This is a challenging Mountain Bike route which starts off quite easy but then includes several tough climbs, panoramic views, open moorland trails and some technical, rocky descents.
Although not all of the route is in the Peak District it does pass through the western edge of the park and gives a good indication of the terrain in the Dark Peak.
The route starts at the Roman Lakes Leisure Park just outside Marple where there is free parking. However, the road that leads up to the park is very rough and full of potholes so you may want to consider parking in the town centre instead.
To start the ride you take a left out of the park and onto the bridleway. This trail follows the River Goyt and is quite picturesque with the sound of flowing water creating a pleasant ambience.
Follow this trail for about 1.4 miles before turning right onto station road. Continue on the road passing a pond on your right, then over a bridge until you reach a main road.
After about ½ mile keep an eye out for a bridleway on your right. Follow the bridleway around Disley Paper Mill until you reach a minor road. Take a left here and then a right onto Redhouse Lane.
Follow the road for a short distance until you reach a bridge over a canal. Leave the road and join the Peak Forest Canal. This canal has won the Green Flag Award which recognises and rewards well managed recreational outdoor spaces.
The towpath was smooth and relatively wide so you can cruise along at a nice pace enjoying some lovely views of the countryside. The route continues on the canal for the next 4 ½ miles which I found was a nice warm-up for the legs.
Eventually you leave the canal and take a left onto the Peak Forest Tramway Trail. This track is a mixture of tarmac and gravel linking the Buxworth Basin with the Limestone Quarries at Dove Holes Dale.
You stay on this trail for about a mile before taking a left at a junction onto a minor road. Follow the road up a short steep climb to another junction and then take a right. Stay on the road as it climbs up through Chinley.
You will continue climbing on Buxton Road for about another mile. Then take a left down a side road with a bridge over it signposted to Glossop. As you emerge from the other side of the bridge take an immediate right down a narrow rural lane.
Follow this lane as it bends sharply around to the left and then to the right. This marks the start of a long but pleasant Category 4 climb. The lane is narrow but quiet and traffic-free.
After about a mile of climbing the terrain changes to an off-road gravel climb and also becomes much steeper. At the top of the climb you are rewarded with fantastic views across the valley.
You then take a left and join the Pennine Bridleway and continue climbing. This section of the climb gets quite rocky and will be the first test of your bike handling skills.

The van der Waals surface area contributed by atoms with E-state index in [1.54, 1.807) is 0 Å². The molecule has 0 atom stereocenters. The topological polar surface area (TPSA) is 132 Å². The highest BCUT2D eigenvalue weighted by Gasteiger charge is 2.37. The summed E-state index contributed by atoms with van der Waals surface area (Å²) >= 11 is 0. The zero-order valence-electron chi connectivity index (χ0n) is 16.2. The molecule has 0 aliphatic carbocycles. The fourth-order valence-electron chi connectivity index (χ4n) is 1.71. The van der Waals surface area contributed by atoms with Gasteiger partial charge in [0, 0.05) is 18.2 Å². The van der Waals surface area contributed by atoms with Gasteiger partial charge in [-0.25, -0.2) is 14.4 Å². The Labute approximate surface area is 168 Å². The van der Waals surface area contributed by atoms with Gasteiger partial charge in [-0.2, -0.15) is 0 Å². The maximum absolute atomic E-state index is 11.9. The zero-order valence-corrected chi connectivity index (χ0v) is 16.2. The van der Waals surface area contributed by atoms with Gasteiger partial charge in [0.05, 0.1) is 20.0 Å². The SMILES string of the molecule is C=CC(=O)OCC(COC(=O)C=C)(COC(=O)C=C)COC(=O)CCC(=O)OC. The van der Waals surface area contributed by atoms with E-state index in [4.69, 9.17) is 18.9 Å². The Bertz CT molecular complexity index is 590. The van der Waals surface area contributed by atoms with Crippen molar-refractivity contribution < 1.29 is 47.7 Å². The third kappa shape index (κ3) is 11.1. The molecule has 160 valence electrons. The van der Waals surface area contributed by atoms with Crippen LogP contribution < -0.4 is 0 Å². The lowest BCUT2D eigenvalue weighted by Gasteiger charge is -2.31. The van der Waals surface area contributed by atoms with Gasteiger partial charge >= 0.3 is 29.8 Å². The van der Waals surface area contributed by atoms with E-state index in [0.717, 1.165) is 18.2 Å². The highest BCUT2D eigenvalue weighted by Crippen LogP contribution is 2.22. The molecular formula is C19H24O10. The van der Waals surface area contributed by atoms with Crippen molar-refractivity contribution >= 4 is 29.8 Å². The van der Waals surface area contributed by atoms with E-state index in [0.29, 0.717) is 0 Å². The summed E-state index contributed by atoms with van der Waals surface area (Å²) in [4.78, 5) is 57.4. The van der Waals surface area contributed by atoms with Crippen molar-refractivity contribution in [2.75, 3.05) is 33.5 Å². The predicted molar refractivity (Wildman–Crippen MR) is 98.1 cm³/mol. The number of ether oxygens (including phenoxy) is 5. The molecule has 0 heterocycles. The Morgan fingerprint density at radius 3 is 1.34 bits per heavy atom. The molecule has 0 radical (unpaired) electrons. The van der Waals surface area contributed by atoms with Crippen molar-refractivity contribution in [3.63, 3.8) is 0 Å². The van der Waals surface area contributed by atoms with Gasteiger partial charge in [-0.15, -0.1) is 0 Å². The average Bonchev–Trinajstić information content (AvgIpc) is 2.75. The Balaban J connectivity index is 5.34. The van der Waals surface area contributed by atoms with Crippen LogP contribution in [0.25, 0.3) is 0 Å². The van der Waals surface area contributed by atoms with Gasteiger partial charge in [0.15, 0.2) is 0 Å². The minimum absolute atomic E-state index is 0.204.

After a few hundred yards you finally reach the top and the highest point of the ride. The big views continue here allowing you to see for miles into the distance. The trail begins to flatten out and you can begin to pickup the pace again.
There are also some short fast descents to enjoy before taking a right and up a short steep climb. Then there is an excellent long, fast technical descent down to a minor road.
Take a right and follow the road for about ¼ mile. Then, when you come to a right hairpin-bend take the bridleway on your left. This marks the start of the 2nd biggest climb of the route.
Unfortunately this trail is covered with what look like quite new tennis ball size rocks, which coupled with the rather steep gradient make it very difficult to get any rear wheel traction. So you may have to do a bit of hike-a-bike work to get up most of this climb.
After about ½ mile take the bridleway on your left. The trail continues to climb but the surface is now much easier to ride on. After another ½ mile go through a gate on the left onto another bridleway. Enjoy this excellent descent, first on a grassy trail and then becoming steeper and rockier towards the bottom.
You then cross over a minor road and continue to descend. Please take care here as it becomes steeper, looser and all the rainfall collects here creating a thin stream of water through the rocks making it quite slippery.
At the bottom take a right and go through a gate and up the cobbled path climb. This path is very steep so be prepared to have to get off and walk. At the top of the climb is a viewpoint with fantastic views across Kinder Reservoir and also makes a good place to catch your breath!.
Take a left at the viewpoint up another very steep, loose climb. Again you may have to do a bit of hike-a-bike to get up this section. At the top bear left following the trail across the moorland.
The gradient flattens out for a short while here but you still need to focus on taking the best line through the rocks. Eventually you come to a white cabin on your right, bear right taking the bridleway signposted to Glossop.
After crossing a bridge the trail then descends steeply down to a stream. Cross the stream and follow the trail around to the left and down to the main road. Take a right on the road and climb for about ½ mile before taking a left onto Monks Road.
After about ¾ mile take a left onto a narrow lane signposted towards Back Rowarth. Then take a left on to the Pennine Bridleway and enjoy a nice fast smooth descent. Follow the road until you come to a gated track on your right. Follow the trail until meets the narrow Goddard Lane.
Take a left and descend down Goddard Lane until you come to a junction. Then go right on to Hollinsmoor Road. Take a left at the next junction then immediate right at the Moorfield Arms pub. Stay on this road for the next 2 miles then take a left down Hollins Lane.
Continue to descend down Hollins Lane until you come to a junction. Go straight over on to Low Lea Road. Follow this road until it comes to Lakes Road, take a left here and follow the signs back to Roman Lakes Car Park.